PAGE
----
Further advantages, as well as details, of the present invention ensue from the following description of various embodiments by the drawings. Shown are in:
An embodiment of a Ferraris sensor for measuring accelerations of a moving object is represented in a lateral view in
Furthermore, three magnets 2 can be seen in
With a constant movement, the eddy currents 4, and therefore the interior magnetic fields 4 a, are also constant, no voltage is induced in the detector coils 3. However, an acceleration in the movement in direction X causes a change of the eddy currents 4, and therefore also of the interior magnetic fields 4 a. Since the interior magnetic field 4 a extends through the detector coils 3, voltages which are proportional to the acceleration are now induced in the detector coils 3. The acceleration can be determined by evaluating the voltages in an electronic follow-up device.
Thanks to their arrangement in accordance with the present invention, the detector coils 3 detect the interior magnetic fields 4 a particularly well because their coil axes 3 a are located approximately congruently with the respective axes of rotation of the eddy currents 4. This is achieved in that, as represented in
The detector coils 3 provide stronger output signals if their core is filled with a ferromagnetic material for focusing the interior magnetic fields 4 a. However, detector coils 3 without a ferromagnetic core are preferred, since they permit an improved chronological resolution of the acceleration. It is possible to realize coils with a core of non-ferromagnetic material, or air coils without a core for this purpose.
It is furthermore advantageous to arrange the magnets 2 and the detector coils 3 on a ferromagnetic support structure 5. In this case the magnets 2 can be attached to protrusions 5 a of this support structure 5. Since the upper edges of the detector coils 3 and the magnets 2 are sensibly located at the same height in order to make possible the shortest possible distance of both elements from the eddy current body 1, the protrusions 5 a permit the use of flatter, and therefore less expensive magnets 2. Because of the mentioned shortest distance possible, the exterior magnetic field 2 a is impressed on the eddy current body 1 and the largest portion of the interior magnetic field 4 a is detected. This decisively adds to the signal quality of the scanning head 6.
In a manner not represented, individual magnets 2 can be replaced by protrusions 5 a, for example the center magnet 2 or, alternatively the two outer magnets 2 from
It is shown in
In the course of producing acceleration meters in the form of Ferraris sensors operating in accordance with the present invention it is advantageous that the counter-structure 7 can be selected by means of sort of a building block system, depending on the respective type of use, if each one has the same exterior shape, but different components; a counter-structure 7 made of a ferro- magnetic material with protrusions 7 a provides better signals than an acceleration meter without a counter-structure, but a counter-structure 7 with magnets 2 surpasses it.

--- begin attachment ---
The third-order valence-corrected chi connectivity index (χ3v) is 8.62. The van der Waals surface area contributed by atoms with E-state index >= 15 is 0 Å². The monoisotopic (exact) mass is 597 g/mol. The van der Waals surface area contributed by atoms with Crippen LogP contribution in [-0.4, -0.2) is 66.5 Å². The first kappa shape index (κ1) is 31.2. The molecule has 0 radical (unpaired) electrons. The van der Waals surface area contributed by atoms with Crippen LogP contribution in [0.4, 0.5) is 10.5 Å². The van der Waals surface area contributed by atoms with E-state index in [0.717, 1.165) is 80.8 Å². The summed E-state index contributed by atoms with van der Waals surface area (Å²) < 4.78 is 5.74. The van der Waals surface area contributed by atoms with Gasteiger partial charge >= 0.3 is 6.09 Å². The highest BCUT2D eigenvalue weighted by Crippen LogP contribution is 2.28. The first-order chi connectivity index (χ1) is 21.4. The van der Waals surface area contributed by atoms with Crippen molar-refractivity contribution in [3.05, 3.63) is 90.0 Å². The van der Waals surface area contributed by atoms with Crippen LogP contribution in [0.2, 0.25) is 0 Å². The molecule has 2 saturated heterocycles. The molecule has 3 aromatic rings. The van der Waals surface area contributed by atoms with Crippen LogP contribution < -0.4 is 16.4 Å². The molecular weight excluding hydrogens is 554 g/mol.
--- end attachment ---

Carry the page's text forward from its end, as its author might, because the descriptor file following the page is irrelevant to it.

In the version represented in
The detector coils 3 of the Ferraris sensor in accordance with the present invention can be produced in the most diverse ways. Wound coil bodies, whose geometry is adapted to the respective conditions can be used, the same as self-supporting coils which are supported by a casting compound, for example.
A particularly advantageous embodiment of the detector coils 3 will be described in what follows. The assembly and wiring of the above described detector coils 3 might pose problems because of the narrow wire diameters employed. It is simpler to construct the detector coils 3 in the way shown in
In this case the wiring of the detector coils 3 with each other (useful in all variants so far described, for example for producing a differential signal for becoming autonomous of exterior interference fields) can be provided by strip conductors 11 on the printed circuit board 8. It is even possible to house the electronic follow-up device 10, which is required for evaluating the signals from the detector coils 3, partially or as a whole on the printed circuit board 8.
Further embodiment variations of the method in accordance with the present invention of course exist besides the explained example.
|Cited Patent||Filing date||Publication date||Applicant||Title|
|US2460115||Jun 18, 1946||Jan 25, 1949||Gen Electric||Rotation rate change generator|
|US3932813 *||Mar 28, 1974||Jan 13, 1976||Simmonds Precision Products, Inc.||Eddy current sensor|
|US4095177 *||Dec 3, 1976||Jun 13, 1978||Square D Company||Transducer|
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|US6464535 *||Aug 29, 2001||Oct 15, 2002||Yazaki Corporation||Waterproof connector|
|US6736009 *||Aug 2, 2000||May 18, 2004||Johannes Heidenhain Gmbh||Measurement system comprising an acceleration sensor and a position sensor|
|DE3730841A1||Sep 14, 1987||Mar 31, 1988||Synektron Corp||Wirbelstrom-tachometer|
|DE19947277A1||Sep 30, 1999||Apr 5, 2001||Heidenhain Gmbh Dr Johannes||Positionsmeßsystem mit integriertem Beschleunigungssensor|
|EP0886145A1||Jun 16, 1998||Dec 23, 1998||PENNY & GILES INTERNATIONAL plc||Improvements relating to sensing devices|
|FR1449316A||Title not available|
|JPS61223564A||Title not available|
|WO2002012904A1||Jul 26, 2001||Feb 14, 2002||Hübner Elektromaschinen AG||Device for measuring acceleration|
|1||Patent Abstracts of Japan regarding Japanese Publication 61-223564, published by Japanese Patent Office, 1986, one page.|
|2||Roger Allan, "Coil-Based Micromachined Sensor Measures Speed and Position for Automotive Applications," Electronic Design, Dec. 16, 1996, pp. 34, 35, 37.|
|International Classification||G01P15/16, G01P15/00, G01P15/08|
|Cooperative Classification||G01P15/0888, G01P15/16, G01P15/003, G01P15/005, G01P15/08|
|European Classification||G01P15/08K, G01P15/16, G01P15/08, G01P15/00N4, G01P15/00N|
|Jul 12, 2004||AS||Assignment|
Owner name: DR. JOHANNES HEIDENHAIN GMBH, GERMANY
Free format text: ASSIGNMENT OF ASSIGNORS INTEREST;ASSIGNORS:SCHWABE, MICHAEL;SCHMIDT, RALPH;RISSING, LUTZ;REEL/FRAME:015733/0064
Effective date: 20040628
|Mar 21, 2005||AS||Assignment|
Owner name: DR. JOHANNES HEIDENHAIN GMBH, GERMANY
Free format text: CORRECTIVE ASSIGNMENT TO CORRECT THE CONVEYING PARTY NAME, PREVIOUSLY RECORDED AT REEL 015733, FRAME 0064;ASSIGNORS:SCHWABE, MICHAEL;SCHMIDT, RALPH;RISSING, LUTZ;REEL/FRAME:016378/0218;SIGNING DATES FROM 20040601 TO 20040628